According to the Royal LePage House Price Survey released today, the aggregate price of a home in Canada increased 21.4 per cent year-over-year to $749,800 in the third quarter of 2021. Market activity slowed as a result of a chronic lack of inventory, a persisting challenge for housing markets from coast-to-coast, coupled with the seasonal summer slowdown.
“During the third quarter, the torrid pace of home price appreciation moderated as both demand and inventory waned, a typical summer market trend in a very atypical year. With easing pandemic restrictions, there was finally something to talk about other than real estate, and people began travelling and socializing again,” said Phil Soper, president and CEO of Royal LePage. “In addition, a year of relentless competition for too few properties drove some would-be purchasers to the sidelines as buyer fatigue set in. Yet their fundamental need or desire for a new home remains and we are seeing pent-up demand grow. We expect another unusually busy winter season building to a brisk 2022 spring market.”
The Royal LePage National House Price Composite is compiled from proprietary property data, nationally and in 62 of the nation’s largest real estate markets. When broken out by housing type, the national median price of a single-family detached home rose 25.2 per cent year-over-year to $790,000, while the median price of a condominium increased 13.0 per cent year-over-year to $533,600. Price data, which includes both resale and new build, is provided by Royal LePage’s sister company RPS Real Property Solutions, a leading Canadian real estate valuation company.
Boosting all segments of the housing market, with more immediate benefits for the condominium sector in large urban centres, immigration will continue to be a critical driver of housing demand. The Royal LePage Newcomer Survey showed that the average duration before newcomers purchase a home is three years after arrival and, nationally, 64 per cent rent their first home.
“While detached houses in suburban and smaller city communities continue to be the primary driver of Canada’s aggregate house price growth, we are seeing prices leveling in many of these regions and expect future growth to track closer to historical norms,” said Soper. “While the price gap between houses and condominiums widened during the pandemic, that too should reverse itself in the months ahead, as buyers see condo units as good value for money. In addition, the revitalization of our cities, as employees return to offices and the businesses that serve them reopen, is driving renewed interest from investors eager to provide much-needed rental accommodation.”
Royal LePage is forecasting that the aggregate price of a home in Canada will increase 16.0 per cent to $771,500 in the fourth quarter of 2021, compared to the same quarter last year. This forecast is consistent with the company’s previous update in July, 2021.
“Looking back to the late spring of 2020, the Royal LePage benchmark value of a home was $580,000. The subsequent ‘Covid-catalyst’ which drove legions of Canadians to upgrade their living situations, has created a period of exceptional home price growth with real estate values on track to grow 33 per cent by year end,” concluded Soper.
Greater Toronto Area
The aggregate price of a home in the Greater Toronto Area increased 17.9 per cent year-over-year to $1,075,900 in the third quarter of 2021. Broken out by housing type, the median price of a single-family detached home increased 24.2 per cent to $1,352,200, while the median price of a condominium increased 12.3 per cent to $645,300 during the same period.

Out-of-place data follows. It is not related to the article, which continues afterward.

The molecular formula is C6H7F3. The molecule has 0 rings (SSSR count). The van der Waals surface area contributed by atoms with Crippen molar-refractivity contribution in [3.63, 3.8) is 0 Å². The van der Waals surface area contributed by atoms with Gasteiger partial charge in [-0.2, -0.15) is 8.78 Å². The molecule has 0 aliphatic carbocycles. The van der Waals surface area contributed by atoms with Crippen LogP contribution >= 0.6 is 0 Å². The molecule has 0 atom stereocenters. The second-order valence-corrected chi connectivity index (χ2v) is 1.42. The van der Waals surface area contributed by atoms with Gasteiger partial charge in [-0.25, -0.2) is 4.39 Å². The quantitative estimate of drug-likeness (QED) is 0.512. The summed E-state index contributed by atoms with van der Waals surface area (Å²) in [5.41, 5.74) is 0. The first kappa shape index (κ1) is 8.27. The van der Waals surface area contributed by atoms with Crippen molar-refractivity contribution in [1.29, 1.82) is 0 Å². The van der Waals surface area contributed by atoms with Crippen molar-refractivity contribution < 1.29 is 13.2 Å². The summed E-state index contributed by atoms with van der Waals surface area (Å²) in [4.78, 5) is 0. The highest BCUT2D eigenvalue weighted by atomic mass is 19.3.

“More than 18 months into the pandemic, and we are continuing to see strong price appreciation in the suburbs, as well as secondary cities outside of the GTA, fueled by a desire for larger homes, more outdoor space and the flexibility of location, afforded by the option of remote work,” said Karen Yolevski, chief operating officer, Royal LePage Real Estate Services Ltd. “This trend began prior to the pandemic, and has been accelerated since March, 2020. The question that remains is what percentage of those who moved away from the city centre will ultimately make their way back. Future newcomers to Canada will also be a significant factor in future demand.”
In the city of Toronto, the aggregate price of a home increased 4.8 per cent year-over-year to $1,110,500 in the third quarter of 2021. During the same period, the median price of a single-family detached home increased 11.9 per cent to $1,566,600, while the median price of a condominium increased 6.7 per cent to $687,700.
“In the city centre, prices continue to rise as supply fails to satisfy growing demand. The condo segment continues to rebound, following a drop in sales and prices early in the pandemic. As immigration levels increase, so too will demand for condominiums in major urban centres like Toronto, which will put more pressure on prices in the coming year.”
Yolevski added that while activity cooled slightly in the third quarter, and fewer listings received multiple offers, a chronic shortage of inventory will continue to create a competitive environment for buyers.
“In some cases, would-be sellers are not putting their homes on the market for fear they will not find another property to buy,” said Yolevski. “I expect, even as the rate of appreciation slows, prices will continue to climb through the remainder of the year and into 2022, when unmet demand from this year returns to the market.”
Royal LePage is forecasting that the aggregate price of a home in the Greater Toronto Area will increase 14.5 per cent in the fourth quarter of 2021, compared to the same quarter last year. This forecast is consistent with the company’s previous update in July, 2021.
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